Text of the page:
Pattern Review: The Staple Dress by April Rhodes (printed version) with the straight hem style, courtesy Jeni Baker from In Color Order and April Rhodes.

Fabric: Bromley voile in brown from the Breeze collection by the Victoria & Albert Museum for Westminster Fibers, courtesy Warp & Weft Exquisite Textiles.

Size: L.

Sewing Level: Beginner.

Modifications: I lowered the pockets by 3 inches, lowered the waist shirring, shortened the dress by 2 inches, and used a wide hem.

Results: A quick and easy project that would be great for a beginner.

The Staple Dress is Bromley voile from Warp & Weft, sewn by Shannon of The Finished Garment.
The Staple Dress in Bromley voile from Warp & Weft, sewn by Shannon of The Finished Garment.

C’est orchidée la couleur Pantone de 2014, alors voici une petite robe très simple pour commencer la nouvelle année. Le patron est ‘The Staple Dress’, un projet à fabriquer dans un après-midi, et apte pour même les débutants.

Author: Shannon Smith

Data scientist, journalist, sewist, hiker, modern quilter, slam poet, and mum of four. My best friends are trees and my favourite food is granola.

14 thoughts on “A Staple Dress in Radiant Orchid”

  1. I actually made this dress as well, for Sarah and never mentioned it anywhere I don’t think. We used the dropped hem and I didn’t do any pre-fit. It was a bit too long but she’ll still probably wear it. I only used one line of shirring for the waist (her preference) and marked her waist during one fitting. The dress was finished and hemmed before I did the waist elastic.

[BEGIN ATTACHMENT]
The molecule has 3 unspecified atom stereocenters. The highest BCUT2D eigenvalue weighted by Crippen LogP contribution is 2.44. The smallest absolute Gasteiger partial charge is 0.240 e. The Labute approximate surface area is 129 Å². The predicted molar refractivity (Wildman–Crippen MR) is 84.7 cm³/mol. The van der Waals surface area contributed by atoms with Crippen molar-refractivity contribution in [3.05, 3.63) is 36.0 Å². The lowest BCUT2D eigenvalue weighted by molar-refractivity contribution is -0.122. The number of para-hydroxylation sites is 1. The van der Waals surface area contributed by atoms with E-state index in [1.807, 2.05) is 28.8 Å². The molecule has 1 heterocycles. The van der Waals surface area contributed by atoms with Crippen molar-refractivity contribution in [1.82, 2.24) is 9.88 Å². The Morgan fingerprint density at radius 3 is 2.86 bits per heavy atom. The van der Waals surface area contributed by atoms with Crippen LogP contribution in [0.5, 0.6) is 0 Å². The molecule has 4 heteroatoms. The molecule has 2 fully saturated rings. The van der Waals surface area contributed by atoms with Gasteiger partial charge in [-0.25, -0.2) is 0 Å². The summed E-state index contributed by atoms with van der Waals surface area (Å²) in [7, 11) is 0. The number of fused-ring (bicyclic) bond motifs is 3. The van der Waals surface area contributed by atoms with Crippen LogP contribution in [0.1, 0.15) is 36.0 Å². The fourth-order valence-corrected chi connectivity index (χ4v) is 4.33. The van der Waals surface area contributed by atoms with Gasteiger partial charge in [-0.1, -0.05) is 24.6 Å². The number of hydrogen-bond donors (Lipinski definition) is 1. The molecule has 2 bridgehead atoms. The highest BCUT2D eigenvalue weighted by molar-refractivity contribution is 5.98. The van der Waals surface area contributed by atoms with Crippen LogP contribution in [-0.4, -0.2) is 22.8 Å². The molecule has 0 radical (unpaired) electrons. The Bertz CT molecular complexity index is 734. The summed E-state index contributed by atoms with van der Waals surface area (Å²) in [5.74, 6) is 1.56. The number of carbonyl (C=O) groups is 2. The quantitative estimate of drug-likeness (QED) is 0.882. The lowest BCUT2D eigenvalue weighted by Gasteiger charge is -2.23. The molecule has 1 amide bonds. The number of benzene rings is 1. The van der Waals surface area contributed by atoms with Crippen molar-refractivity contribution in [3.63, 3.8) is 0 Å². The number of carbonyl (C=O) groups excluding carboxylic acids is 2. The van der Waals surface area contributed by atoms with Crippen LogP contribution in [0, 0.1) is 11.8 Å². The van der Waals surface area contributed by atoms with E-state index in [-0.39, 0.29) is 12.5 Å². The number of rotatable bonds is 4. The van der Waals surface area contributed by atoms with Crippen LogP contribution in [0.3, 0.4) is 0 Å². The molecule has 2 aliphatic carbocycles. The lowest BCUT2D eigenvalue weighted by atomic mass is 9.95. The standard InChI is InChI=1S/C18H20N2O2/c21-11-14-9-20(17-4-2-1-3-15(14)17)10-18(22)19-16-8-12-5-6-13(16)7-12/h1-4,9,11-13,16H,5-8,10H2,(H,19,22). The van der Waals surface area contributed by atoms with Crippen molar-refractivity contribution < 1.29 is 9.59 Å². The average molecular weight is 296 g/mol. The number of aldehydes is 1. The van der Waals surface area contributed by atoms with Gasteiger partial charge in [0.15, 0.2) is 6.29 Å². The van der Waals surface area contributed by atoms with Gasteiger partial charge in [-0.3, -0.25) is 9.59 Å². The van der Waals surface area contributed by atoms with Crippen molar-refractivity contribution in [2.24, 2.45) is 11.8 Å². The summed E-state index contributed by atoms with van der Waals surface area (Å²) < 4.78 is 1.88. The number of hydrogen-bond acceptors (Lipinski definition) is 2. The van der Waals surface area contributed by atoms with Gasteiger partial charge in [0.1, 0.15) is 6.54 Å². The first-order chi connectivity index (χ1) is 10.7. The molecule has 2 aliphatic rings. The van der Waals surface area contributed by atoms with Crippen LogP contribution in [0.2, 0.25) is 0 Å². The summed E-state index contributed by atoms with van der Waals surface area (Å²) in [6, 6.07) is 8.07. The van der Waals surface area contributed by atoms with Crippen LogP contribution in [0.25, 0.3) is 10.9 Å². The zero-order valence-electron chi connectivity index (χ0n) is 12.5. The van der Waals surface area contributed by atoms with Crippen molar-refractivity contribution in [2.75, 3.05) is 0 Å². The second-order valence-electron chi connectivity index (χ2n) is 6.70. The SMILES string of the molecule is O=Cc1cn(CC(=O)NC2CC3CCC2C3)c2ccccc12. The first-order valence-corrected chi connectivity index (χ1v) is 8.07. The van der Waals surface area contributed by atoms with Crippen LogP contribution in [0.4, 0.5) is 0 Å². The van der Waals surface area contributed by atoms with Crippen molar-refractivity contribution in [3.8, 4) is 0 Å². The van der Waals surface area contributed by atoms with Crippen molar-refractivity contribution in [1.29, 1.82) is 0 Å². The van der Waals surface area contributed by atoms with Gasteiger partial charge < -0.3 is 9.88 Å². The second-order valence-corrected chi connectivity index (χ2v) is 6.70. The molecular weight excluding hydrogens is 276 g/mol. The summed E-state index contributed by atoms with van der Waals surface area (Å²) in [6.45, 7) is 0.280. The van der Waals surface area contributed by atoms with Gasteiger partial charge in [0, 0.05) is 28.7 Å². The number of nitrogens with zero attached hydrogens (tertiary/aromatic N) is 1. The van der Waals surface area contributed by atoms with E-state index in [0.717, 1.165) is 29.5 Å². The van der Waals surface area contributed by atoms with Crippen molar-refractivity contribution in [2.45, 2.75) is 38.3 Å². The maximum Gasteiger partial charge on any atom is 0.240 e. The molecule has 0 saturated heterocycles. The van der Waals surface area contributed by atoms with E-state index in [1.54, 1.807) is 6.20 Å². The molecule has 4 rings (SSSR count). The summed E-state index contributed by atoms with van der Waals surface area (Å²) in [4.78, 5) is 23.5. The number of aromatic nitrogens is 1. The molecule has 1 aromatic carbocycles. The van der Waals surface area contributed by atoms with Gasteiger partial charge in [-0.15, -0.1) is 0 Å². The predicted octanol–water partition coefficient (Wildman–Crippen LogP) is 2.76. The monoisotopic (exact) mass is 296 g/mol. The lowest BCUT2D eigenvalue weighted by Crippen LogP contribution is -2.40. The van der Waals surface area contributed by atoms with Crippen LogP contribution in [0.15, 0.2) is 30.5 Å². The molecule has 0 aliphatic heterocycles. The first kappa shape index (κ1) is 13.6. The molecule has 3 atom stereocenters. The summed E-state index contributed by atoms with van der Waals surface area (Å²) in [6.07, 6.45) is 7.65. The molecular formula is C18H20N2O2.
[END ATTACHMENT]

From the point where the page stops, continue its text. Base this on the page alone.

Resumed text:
Super easy pattern would probably make again.


    1. Yes, I will probably make it again in a knit, the more I think about it. I like the single line of shirring, but I wasn’t sure it would hold up… In any case, in a knit, I might not even wear a belt, so I will probably stick with more.

      I’d love to see pics!


      1. I can’t even remember taking pics! Dunno what I was thinking. The fabric was a rayon type remnant I got for a WHOLE DOLLAR at the fabric chain, grey with abstract purple/black/white blooms on it.

        I think this pattern in a knit would be great but I’m a huge fan of knits.


  2. I’ve made this pattern with a knit and a crocheted table cloth that acted like a knit. Both turned out lovely… I marked the shirring lines after I had the dress made up. It helps make the fit better.
    All the details are on my blog under staple dress.


  3. I really like this. I’ve seen that fabric in teal before and added it to my wishlist as it’s very pretty. It’s cool to hear that the pattern is beginner friendly too, I’ll have to check it out 🙂


    1. Thank you! Yes, the teal also looks pretty, but I love purple and finding fabric in that shade is so hard, so when I saw this I had to get it. But yes, the pattern is very beginner-friendly.


  4. That’s lovely, Shannon! I agree that all dresses should have pockets. In fact, dresses without pockets should be illegal! 😉
    Roll on summer so you can wear this new beauty!


    1. Thank you! And yes, who even designs dresses without pockets?

      Carla suggested I wear the dress with tights, so I’m going to try that, just not today when it’s -38 with the wind chill factor 😉